Ask any Android enthusiast and they’ll tell you that ADB is one of the best things since sliced bread. However, due to the vast range of Android devices available and the significant differences between them at the hardware level, using an ADB connection via USB isn’t always a plug-and-play operation. You need to find the right drivers and configure them properly before you can start using ADB. If you’ve got any variant of Kindle Fire, you can easily configure its ADB drivers on your computer using the official guide provided by Amazon.
XDA Senior Member dburckh has shared the guide with us. These drivers should work for all Kindle Fire variants including the old and new Kindle Fire, Kindle Fire HD 7″ and Kindle Fire HD 8.9″. The process of setting up the drivers is quite straightforward, and merely requires you to add a source to the Android SDK Manager that enables you to download the latest drivers from Amazon.
To get the link to Amazon’s official guide or join the discussion, head over to the forum thread.
September 11, 2012 By: Jimmy McGee
Recently, Amazon announced new products in the Kindle Fire product line. In fact, we even gave the Fire HD 7 a place here in our forums. We have long heard that Amazon sells their Kindle tablets at a loss. They sell them for less than it costs them to make it. While this helps keep the price point low, is it a wise investment for Amazon? What is the point of this strategy?
XDA Developer TV Producer azrienoch is here to give his opinion on Amazon’s Kindle Fire line business strategy. Is it a wise thing for Amazon to sell their Kindle Fire products at a loss to make sure that customers are in the Amazon content ecosystem? Do any other manufactures have the ability to replicate this? To find out azrienoch’s answers to these questions, check out this video.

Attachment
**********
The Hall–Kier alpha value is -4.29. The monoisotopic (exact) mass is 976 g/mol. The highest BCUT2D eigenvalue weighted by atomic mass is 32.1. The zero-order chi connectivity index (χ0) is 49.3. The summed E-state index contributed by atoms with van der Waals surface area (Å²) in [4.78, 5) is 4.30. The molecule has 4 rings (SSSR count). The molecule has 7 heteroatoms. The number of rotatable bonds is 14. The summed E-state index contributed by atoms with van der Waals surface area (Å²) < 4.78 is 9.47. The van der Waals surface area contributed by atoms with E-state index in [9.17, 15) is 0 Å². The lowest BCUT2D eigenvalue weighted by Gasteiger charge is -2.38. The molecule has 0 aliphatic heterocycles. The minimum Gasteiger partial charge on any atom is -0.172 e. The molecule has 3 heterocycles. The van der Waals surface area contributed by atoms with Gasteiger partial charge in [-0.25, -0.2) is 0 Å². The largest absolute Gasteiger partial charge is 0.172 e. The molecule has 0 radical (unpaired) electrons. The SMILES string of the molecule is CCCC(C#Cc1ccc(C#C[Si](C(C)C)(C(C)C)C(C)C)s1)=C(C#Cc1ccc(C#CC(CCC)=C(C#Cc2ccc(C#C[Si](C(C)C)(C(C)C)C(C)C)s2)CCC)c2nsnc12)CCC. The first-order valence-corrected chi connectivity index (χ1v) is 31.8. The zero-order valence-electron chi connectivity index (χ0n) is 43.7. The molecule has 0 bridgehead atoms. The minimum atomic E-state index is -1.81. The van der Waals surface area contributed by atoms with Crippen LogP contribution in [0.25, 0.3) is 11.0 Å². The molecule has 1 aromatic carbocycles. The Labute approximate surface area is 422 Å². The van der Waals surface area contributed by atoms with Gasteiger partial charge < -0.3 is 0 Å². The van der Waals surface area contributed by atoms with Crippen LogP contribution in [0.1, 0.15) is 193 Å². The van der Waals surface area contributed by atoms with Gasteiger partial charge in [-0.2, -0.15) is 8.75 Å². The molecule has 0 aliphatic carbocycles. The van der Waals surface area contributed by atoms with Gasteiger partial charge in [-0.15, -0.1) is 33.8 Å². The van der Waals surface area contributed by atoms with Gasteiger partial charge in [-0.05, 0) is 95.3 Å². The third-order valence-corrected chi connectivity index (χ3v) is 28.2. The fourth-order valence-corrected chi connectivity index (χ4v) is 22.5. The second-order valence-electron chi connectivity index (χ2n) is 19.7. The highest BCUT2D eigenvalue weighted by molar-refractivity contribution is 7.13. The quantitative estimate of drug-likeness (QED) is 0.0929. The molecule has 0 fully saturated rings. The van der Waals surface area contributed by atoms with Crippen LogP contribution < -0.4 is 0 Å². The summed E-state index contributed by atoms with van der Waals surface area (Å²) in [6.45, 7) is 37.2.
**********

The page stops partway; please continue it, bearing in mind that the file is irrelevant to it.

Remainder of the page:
August 31, 2012 By: Former Writer
Installing Ubuntu, or really any Linux distro, for the first time can be a little intimidating for some. Most Windows or Mac users haven’t used *nix terminal commands nearly enough, so it’s only natural for mistakes to happen at first. For many users, Android was their first glimpse into Linux, and in many cases, requires them to use Linux for various fixes or installations. Now, there’s a script that gets ADB and Fastboot installed on Linux with minimal involvement.
In order to use the script, you must have one of two things. Either a full installation of Linux or a Live USB with a minimum of 800MB available. Additionally, the script is only compatible with Ubuntu and Mint, and has been shown to not work on installations of Arch. Given that it works with Mint and Ubuntu, it very well may work with other Debian-based distros, but that is untested. There are also a few peculiarities. As XDA Senior Member soupmagnet explains:
*for LiveUSB users, there is no root/sudo password – just hit enter
*Parallels Desktop is the only VM (that I know of) that will successfully detect the Kindle Fire in fastboot. Users of other VMs need to use a LiveUSB.
*If for some reason the script will not give you the option of running in Terminal, right click the file, select Properties > Permissions tab, and make sure there’s a check next to “Allow executing file as a program”
With all the excitement surrounding the Jelly Bean source code release, and the subsequent flurry of development work, it was only a matter of time before someone started modifying it. While more involved modifications have yet to make their appearance, users can now modify the Jelly Bean lockscreen on the Amazon Kindle Fire.